An implantable cardiac rhythm device is used to regulate an irregular heartbeat by sending electrical signals to the heart to alter its rhythm.
These devices are surgically implanted under the skin, typically just below the collarbone. A small, battery-operated computer generates the electrical signal (pulse generator), which is transmitted to the heart via one or more electric wires (leads).
There are three main categories of implantable cardiac rhythm device.
These deliver specifically timed, low-energy electrical impulses to the heart. Pacemakers help maintain adequate heart rate when the heart rate is not fast enough (bradycardia) or there is a block in the heart's electrical conduction system (heart block).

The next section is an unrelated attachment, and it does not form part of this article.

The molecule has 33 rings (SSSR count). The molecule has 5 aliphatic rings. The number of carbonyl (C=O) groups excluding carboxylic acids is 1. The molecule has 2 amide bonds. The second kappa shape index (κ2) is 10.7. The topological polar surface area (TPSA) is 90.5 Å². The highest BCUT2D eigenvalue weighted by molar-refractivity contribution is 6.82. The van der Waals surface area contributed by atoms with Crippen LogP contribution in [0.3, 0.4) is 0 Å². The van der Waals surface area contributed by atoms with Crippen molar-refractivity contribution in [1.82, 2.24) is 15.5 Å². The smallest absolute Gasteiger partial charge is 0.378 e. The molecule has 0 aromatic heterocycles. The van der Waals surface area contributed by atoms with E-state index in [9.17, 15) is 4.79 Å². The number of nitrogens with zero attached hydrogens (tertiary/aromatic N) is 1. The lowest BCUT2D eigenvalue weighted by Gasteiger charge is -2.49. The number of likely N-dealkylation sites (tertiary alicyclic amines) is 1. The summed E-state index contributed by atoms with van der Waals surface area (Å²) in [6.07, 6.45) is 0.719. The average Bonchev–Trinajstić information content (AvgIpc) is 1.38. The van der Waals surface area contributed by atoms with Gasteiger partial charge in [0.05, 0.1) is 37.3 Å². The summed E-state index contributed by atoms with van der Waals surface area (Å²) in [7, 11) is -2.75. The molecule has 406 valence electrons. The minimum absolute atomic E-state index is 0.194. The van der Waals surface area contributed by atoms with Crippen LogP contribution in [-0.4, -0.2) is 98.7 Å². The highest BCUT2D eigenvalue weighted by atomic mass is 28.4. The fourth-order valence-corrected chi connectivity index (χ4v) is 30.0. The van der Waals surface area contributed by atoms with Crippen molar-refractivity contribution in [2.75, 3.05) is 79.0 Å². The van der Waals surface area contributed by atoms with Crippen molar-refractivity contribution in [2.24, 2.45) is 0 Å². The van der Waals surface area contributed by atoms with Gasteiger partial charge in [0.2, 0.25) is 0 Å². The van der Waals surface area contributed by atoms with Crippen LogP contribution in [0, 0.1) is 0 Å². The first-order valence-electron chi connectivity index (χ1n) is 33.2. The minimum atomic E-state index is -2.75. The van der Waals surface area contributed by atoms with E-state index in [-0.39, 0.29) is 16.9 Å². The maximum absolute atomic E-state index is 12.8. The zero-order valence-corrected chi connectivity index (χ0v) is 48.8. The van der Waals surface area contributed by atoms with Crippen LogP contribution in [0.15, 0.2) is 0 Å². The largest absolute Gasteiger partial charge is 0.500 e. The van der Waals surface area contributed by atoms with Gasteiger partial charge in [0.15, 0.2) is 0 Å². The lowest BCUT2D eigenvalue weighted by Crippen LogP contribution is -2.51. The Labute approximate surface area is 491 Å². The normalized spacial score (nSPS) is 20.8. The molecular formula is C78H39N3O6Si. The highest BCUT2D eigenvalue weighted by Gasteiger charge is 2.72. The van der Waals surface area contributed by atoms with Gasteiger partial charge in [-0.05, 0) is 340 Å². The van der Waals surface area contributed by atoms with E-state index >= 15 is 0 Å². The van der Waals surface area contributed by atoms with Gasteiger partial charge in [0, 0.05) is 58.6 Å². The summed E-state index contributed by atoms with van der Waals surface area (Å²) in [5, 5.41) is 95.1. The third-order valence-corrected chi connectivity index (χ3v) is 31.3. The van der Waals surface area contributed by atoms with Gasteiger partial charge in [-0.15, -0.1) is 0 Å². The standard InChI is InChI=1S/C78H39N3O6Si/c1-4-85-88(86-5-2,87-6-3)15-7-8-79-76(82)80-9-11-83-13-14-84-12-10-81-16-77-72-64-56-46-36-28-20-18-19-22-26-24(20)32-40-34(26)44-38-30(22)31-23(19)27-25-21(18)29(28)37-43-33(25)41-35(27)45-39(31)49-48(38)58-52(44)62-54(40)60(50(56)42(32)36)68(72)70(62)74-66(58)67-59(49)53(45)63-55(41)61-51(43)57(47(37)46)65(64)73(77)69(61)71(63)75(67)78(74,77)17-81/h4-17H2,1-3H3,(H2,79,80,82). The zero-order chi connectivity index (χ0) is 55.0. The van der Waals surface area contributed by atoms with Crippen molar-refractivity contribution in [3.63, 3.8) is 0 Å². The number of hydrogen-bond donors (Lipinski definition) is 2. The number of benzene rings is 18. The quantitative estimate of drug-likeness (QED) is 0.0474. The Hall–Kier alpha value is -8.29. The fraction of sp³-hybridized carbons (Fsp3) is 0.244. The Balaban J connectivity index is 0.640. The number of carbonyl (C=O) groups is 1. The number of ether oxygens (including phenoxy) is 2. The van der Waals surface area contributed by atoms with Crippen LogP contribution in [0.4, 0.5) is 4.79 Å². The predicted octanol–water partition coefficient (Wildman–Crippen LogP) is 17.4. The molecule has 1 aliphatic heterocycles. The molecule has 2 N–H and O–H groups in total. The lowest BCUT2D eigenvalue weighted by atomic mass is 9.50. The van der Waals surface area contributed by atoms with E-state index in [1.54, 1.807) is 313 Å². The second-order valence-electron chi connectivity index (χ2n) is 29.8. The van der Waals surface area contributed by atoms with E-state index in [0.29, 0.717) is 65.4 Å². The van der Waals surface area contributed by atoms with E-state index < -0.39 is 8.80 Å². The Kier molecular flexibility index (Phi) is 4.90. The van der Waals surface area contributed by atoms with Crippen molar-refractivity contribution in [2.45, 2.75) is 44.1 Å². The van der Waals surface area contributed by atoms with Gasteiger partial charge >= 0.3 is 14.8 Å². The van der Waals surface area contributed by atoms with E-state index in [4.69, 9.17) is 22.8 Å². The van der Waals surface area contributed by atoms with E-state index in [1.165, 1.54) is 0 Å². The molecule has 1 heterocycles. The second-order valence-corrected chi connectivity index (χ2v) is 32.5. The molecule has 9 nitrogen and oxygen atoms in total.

Also called biventricular pacemakers, these have at least two leads implanted in the heart to simultaneously stimulate both the left and right lower chambers (ventricles) to make them contract at the same time. A third lead may be implanted to coordinate the upper (atria) and lower chamber contractions.
These act as a permanent safeguard that corrects sudden, life-threatening arrhythmias with high-energy pulses (cardioversion or defibrillation). ICDs are used in people who are at high risk for having a potentially life-threatening heart rhythm (ventricular tachycardia or ventricular fibrillation) or who have survived such an event. Some CRT pacemakers have additional ICD capacity to provide additional protection if required.